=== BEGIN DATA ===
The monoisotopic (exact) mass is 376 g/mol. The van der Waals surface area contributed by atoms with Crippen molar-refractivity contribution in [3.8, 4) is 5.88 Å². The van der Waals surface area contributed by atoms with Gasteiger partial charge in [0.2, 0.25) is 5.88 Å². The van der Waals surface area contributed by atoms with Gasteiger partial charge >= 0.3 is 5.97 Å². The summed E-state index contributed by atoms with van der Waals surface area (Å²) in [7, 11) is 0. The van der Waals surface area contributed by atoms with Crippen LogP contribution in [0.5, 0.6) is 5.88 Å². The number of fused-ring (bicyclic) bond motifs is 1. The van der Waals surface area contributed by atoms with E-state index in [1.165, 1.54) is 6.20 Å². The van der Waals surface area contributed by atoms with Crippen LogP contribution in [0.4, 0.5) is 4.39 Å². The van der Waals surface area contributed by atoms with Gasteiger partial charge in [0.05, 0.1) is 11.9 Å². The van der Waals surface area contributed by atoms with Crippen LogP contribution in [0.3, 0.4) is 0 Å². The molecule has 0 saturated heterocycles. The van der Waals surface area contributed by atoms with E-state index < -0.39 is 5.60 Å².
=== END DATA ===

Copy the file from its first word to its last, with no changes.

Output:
The monoisotopic (exact) mass is 376 g/mol. The van der Waals surface area contributed by atoms with Crippen molar-refractivity contribution in [3.8, 4) is 5.88 Å². The van der Waals surface area contributed by atoms with Gasteiger partial charge in [0.2, 0.25) is 5.88 Å². The van der Waals surface area contributed by atoms with Gasteiger partial charge >= 0.3 is 5.97 Å². The summed E-state index contributed by atoms with van der Waals surface area (Å²) in [7, 11) is 0. The van der Waals surface area contributed by atoms with Crippen LogP contribution in [0.5, 0.6) is 5.88 Å². The number of fused-ring (bicyclic) bond motifs is 1. The van der Waals surface area contributed by atoms with E-state index in [1.165, 1.54) is 6.20 Å². The van der Waals surface area contributed by atoms with Crippen LogP contribution in [0.4, 0.5) is 4.39 Å². The van der Waals surface area contributed by atoms with Gasteiger partial charge in [0.05, 0.1) is 11.9 Å². The van der Waals surface area contributed by atoms with Crippen LogP contribution in [0.3, 0.4) is 0 Å². The molecule has 0 saturated heterocycles. The van der Waals surface area contributed by atoms with E-state index < -0.39 is 5.60 Å².